Research Report

While the rate of technological change can be overwhelming, the Army’s set of IT Enterprise Solutions (ITES) contracts have managed to evolve to keep pace with technology and its applications. The new contract, according to the ITES-3H statement of work, “is intended to be a total solutions-based contract vehicle and include items that are for the fielding of a complete system, or as part of a total design solution for all equipment items provided on the contract.”
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New and updated Army contracting vehicles have shaken up federal acquisition practices to allow more flexibility in procuring IT goods and services. Contracting is now run by the Army’s Computer Hardware, Enterprise Software and Solutions (CHESS) outfit. With ITES-3S, CHESS and the U.S. Army Contracting Command-Rock Island aim to help the Army transition to the Joint Information Environment.
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By the time the Army announced the award of the five-year, $5 billion IT Enterprise Solutions-3 Hardware contract in February, ITES-2H had been extended four times. Eventually, 17 companies received contracts, and eight went to small companies. There are now ITES-3H, ITES-2S, ADMC-2 and IT Solutions-Small Business contract vehicles.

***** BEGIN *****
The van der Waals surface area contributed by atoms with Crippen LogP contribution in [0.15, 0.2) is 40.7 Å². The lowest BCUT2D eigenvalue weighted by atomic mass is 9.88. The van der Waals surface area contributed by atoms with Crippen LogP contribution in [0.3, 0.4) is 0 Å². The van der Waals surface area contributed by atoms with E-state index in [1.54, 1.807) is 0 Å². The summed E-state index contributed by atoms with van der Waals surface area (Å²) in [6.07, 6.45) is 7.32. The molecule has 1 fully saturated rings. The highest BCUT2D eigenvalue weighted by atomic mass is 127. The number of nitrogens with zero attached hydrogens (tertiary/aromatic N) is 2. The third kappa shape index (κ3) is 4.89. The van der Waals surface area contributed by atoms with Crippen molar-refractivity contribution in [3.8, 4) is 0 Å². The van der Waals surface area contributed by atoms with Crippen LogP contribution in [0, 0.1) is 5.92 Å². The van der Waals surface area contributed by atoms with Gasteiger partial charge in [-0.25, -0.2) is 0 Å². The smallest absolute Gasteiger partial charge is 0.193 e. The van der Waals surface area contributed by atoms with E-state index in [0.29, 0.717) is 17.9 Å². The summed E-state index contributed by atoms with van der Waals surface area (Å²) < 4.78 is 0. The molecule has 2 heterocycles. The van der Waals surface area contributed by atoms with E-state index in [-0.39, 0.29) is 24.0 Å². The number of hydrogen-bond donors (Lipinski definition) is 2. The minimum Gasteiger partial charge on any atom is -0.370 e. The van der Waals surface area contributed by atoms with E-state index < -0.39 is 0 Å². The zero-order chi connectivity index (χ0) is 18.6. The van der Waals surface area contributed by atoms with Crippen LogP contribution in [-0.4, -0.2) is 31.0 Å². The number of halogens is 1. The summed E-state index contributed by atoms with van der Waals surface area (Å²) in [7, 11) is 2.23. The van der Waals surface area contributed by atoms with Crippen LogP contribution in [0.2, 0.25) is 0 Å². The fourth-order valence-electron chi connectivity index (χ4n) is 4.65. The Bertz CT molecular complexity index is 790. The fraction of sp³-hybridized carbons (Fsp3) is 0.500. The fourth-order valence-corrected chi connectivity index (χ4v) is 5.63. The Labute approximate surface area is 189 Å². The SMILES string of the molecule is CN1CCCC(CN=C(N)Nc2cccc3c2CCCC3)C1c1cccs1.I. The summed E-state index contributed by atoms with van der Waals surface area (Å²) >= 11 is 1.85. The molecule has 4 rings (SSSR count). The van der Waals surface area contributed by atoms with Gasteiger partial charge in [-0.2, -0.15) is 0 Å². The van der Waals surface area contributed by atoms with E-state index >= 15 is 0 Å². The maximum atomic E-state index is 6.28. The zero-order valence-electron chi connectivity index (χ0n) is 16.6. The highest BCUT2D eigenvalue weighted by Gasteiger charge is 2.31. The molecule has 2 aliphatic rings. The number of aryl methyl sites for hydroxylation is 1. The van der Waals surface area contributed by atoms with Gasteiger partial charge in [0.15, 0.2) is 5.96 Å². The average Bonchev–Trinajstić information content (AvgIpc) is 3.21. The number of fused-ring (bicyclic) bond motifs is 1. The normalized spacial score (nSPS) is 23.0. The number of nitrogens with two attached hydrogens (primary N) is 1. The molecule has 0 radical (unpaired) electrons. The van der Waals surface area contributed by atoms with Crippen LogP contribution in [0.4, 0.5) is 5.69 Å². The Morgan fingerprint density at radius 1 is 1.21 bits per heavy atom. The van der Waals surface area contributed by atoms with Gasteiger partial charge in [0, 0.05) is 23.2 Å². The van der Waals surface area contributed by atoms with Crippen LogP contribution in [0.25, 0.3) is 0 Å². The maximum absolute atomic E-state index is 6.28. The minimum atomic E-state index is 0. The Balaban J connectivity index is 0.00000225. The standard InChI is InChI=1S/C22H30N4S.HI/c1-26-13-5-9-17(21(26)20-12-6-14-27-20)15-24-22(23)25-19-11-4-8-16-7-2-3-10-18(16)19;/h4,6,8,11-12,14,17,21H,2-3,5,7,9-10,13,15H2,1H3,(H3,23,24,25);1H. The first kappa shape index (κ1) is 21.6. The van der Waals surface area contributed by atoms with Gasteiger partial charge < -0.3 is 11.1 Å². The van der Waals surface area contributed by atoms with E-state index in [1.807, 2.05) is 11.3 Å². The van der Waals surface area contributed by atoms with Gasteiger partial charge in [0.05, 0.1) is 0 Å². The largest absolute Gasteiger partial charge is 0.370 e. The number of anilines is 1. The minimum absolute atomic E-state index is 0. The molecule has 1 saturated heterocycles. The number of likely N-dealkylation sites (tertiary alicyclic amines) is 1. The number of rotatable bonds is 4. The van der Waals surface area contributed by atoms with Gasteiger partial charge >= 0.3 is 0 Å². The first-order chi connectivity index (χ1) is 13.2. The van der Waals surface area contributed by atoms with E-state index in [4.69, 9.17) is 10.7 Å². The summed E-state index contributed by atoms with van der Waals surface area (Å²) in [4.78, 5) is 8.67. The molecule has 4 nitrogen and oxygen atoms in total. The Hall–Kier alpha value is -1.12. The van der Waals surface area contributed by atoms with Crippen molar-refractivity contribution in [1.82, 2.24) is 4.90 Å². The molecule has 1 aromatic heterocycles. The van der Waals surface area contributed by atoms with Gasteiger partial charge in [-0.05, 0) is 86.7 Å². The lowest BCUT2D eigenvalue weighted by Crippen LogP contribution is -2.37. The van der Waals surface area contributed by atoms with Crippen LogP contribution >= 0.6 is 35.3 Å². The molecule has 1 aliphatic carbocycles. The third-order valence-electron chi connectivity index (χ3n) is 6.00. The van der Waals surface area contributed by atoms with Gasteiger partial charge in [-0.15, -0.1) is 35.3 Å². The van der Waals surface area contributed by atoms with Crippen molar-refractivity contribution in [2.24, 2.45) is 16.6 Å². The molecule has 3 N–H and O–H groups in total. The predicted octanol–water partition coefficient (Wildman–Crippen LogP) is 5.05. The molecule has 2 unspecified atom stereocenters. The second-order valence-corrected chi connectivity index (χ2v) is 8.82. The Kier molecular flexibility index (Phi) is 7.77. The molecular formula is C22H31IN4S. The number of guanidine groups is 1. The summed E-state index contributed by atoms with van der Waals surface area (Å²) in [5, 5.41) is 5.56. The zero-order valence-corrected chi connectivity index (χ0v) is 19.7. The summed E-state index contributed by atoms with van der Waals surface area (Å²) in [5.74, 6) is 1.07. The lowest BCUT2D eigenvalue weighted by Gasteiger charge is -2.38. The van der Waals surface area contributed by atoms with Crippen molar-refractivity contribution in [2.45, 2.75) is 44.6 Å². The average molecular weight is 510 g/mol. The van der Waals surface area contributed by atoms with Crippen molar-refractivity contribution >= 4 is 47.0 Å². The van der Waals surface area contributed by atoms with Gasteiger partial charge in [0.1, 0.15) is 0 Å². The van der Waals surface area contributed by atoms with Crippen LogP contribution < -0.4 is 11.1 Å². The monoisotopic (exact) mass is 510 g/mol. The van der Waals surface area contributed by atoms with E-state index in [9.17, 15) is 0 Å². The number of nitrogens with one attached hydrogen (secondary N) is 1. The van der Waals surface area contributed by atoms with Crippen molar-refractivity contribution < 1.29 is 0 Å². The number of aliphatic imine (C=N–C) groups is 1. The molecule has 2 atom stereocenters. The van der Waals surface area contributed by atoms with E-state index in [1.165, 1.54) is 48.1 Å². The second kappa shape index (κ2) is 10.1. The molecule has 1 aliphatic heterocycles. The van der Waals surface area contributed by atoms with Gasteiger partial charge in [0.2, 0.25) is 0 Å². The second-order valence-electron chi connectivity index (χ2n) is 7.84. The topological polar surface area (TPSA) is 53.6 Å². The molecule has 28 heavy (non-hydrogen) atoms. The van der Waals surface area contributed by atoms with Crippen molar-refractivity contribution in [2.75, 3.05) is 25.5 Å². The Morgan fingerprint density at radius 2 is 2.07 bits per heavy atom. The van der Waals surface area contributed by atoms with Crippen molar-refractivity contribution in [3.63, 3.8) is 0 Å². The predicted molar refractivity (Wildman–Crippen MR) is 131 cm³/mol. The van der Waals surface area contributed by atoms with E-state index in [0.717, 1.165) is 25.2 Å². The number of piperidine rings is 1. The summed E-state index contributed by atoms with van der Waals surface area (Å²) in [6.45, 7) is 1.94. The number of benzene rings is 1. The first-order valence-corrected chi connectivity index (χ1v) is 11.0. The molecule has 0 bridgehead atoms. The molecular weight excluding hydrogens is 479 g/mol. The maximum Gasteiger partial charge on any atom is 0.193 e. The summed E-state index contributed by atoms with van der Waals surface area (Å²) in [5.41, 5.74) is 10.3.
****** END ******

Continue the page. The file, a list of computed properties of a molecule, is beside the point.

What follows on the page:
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Small businesses are playing an increasingly important role in equipping the Army with technology. In FY 2015, they accounted for $17.5 billion from close to 127,000 contract actions. The current ratio of contract dollars spent on services versus products is roughly 80/20. To accelerate that, the Army formulated a separate IT Services-Small Business (ITS-SB) contract as an adjunct to ITES-2S.
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The ITES contracts are at the center of the Army’s push into leading edge technologies. These technologies and the capabilities they provide will help drive the evolution of the net-centric strategies that will shape the Army’s warfighting capabilities over the next three decades. New and emerging technologies could “deeply change the character of war,” says Army Chief of Staff. Gen. Mark Milley.
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